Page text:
The threads in a web are under different pretensile forces [22,23] and are therefore likely to vary in the amplitude of the vibrations produced when broken. For example, thick threads from the frame of the web have higher pretensile forces than thin radial threads . In addition, threads under higher tension transmit vibrations with lesser attenuation than sagging threads [13,24]. Therefore, the risk of alerting the spiders varies according to the particular characteristics of the threads being broken. It can thus be expected for S. giraffa to behave differently when breaking threads that are prone to produce loud vibrations or transmit them more effectively. In addition, the risk of alerting the spiders can be ameliorated under certain conditions. For instance, wind acts as environmental noise that temporarily impairs the spiders' ability to detect vibrations generated by intruder movements [25–27], so that S. giraffa could benefit by breaking threads mostly in the presence of wind. For these reasons, this study also evaluates how S. giraffa addresses the varying challenges posed by different thread-breaking contexts.
2. Material and methods
Juvenile (third–fifth instar) and adult S. giraffa (hereafter ‘bugs’) were collected from rock escarpments in close vicinity to El Questro Station, East Kimberley Region, Western Australia (15°53.675′ S, 128°07.986′ E and 16°01.275′ S, 128°01.395′ E), and kept in a controlled environment in Sydney (20–26°C; 60–85% RH, 12 L : 12 D cycle; see the electronic supplementary material, S1 for housing details). To complement the laboratory experiments detailed below, breaking of threads by bugs was also observed under natural conditions at El Questro Station (refer to the electronic supplementary material, S2). Assassin bugs were collected under permits SF007117 and SF007584 from the Department of Environment and Conservation of Western Australia.
2.1. Artificial webs and experimental set-up
The use of artificial webs and laser vibrometry was implemented to obtain clean recordings of the vibrations produced by the bugs when breaking individual threads. In nature, the properties of individual threads (e.g. length, diameter, tension, orientation, number of connections to other threads) vary considerably within a single web, so that vibrations recorded in natural webs do not allow for the direct comparisons required in this study. As the noise generated by the spiders themselves also complicates the task of assigning particular vibrations to the specific movements used for breaking threads, artificial webs that were decoupled from the spiders were used to standardize thread condition and to obtain accurate measurements that could be compared between treatments.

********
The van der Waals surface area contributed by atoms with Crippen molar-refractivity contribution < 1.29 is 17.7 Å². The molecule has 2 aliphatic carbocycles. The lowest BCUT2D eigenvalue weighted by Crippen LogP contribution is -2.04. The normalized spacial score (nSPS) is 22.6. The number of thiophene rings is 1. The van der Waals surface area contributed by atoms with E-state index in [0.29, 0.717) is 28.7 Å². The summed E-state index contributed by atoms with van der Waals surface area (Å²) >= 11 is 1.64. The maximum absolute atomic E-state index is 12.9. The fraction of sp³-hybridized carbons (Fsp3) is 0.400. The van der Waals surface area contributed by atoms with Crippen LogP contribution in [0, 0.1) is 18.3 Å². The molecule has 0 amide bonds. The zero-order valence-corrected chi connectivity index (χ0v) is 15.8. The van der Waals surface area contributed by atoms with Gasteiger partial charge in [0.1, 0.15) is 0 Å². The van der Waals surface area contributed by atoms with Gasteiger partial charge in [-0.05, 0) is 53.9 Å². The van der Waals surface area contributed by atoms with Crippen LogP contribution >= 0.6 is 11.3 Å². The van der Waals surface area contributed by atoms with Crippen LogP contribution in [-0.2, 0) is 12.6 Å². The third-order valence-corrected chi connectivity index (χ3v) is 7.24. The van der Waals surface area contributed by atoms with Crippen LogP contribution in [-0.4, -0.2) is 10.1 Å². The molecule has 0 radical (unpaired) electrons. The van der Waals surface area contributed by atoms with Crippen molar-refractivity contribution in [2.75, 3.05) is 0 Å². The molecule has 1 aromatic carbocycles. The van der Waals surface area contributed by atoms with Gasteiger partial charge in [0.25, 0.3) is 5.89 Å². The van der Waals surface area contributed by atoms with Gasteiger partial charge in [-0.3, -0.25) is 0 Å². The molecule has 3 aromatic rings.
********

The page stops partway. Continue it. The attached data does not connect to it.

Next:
The spiders used for building artificial webs were Pholcus phalangioides (Pholcidae) collected from the vicinity of Macquarie University in Sydney, Australia; previous observations indicated a very high degree of similarity in the predatory sequence of S. giraffa pursuing P. phalangioides and its most common prey in nature: pholcid spiders of the genus Trichocyclus  (FG Soley 2009, personal observation). Artificial webs were constructed using dragline silk collected from spiders that were in ‘good’ body condition (globoid abdomens). One spider was used to build each web, and each web consisted of six lines of silk, separated from each other by around 5 mm (figure 1).
Draglines were extracted in the laboratory (25–28°C, 60–70% RH) by placing a P. phalangioides close to the edge of a shelf and nudging it with a brush so that it dropped 145 mm to the shelf underneath. The shelf edges were covered with double-sided adhesive tape to facilitate attachment of the draglines. The dragline left between the two shelves was collected with a wooden frame that had two pieces of double-sided adhesive tape (3 mm width) at the attachment points. One of the pieces of double-sided tape was stuck along the frame's vertical, right border; whereas the other piece was only attached to the horizontal borders of the frame, causing the thread to remain suspended within the frame (figure 1). This procedure was repeated until the artificial web was completed. Draglines stuck to the two pieces of adhesive tape, and also to the frame's vertical border on the left. To ensure that the threads were only suspended from the pieces of adhesive tape, the attachment of each thread to the vertical border on the left was broken by pressing the thread perpendicularly with a ruler, at the section between the piece of tape on the left and the left border of the frame.
To focus the laser vibrometer, a dot of silver reflective paint was applied on the adhesive tape, in between the attachment points of silk lines 3 and 4 (figure 1). By turning screws that held one side of the frame, the attachment points could either be brought further apart or closer together to manipulate web tension (figure 1). Screws were either tightened or loosened four full turns to decrease or increase the tension, respectively. For each trial, the web consisted of draglines from either small (mean = 2.4 mg; range 1–8 mg) or large spiders (mean = 29.8 mg; range 18–40 mg; i.e. thin and thick draglines, respectively), and the tension in these threads was increased, decreased (causing the threads to sag slightly) or left as when collected (i.e. original tension).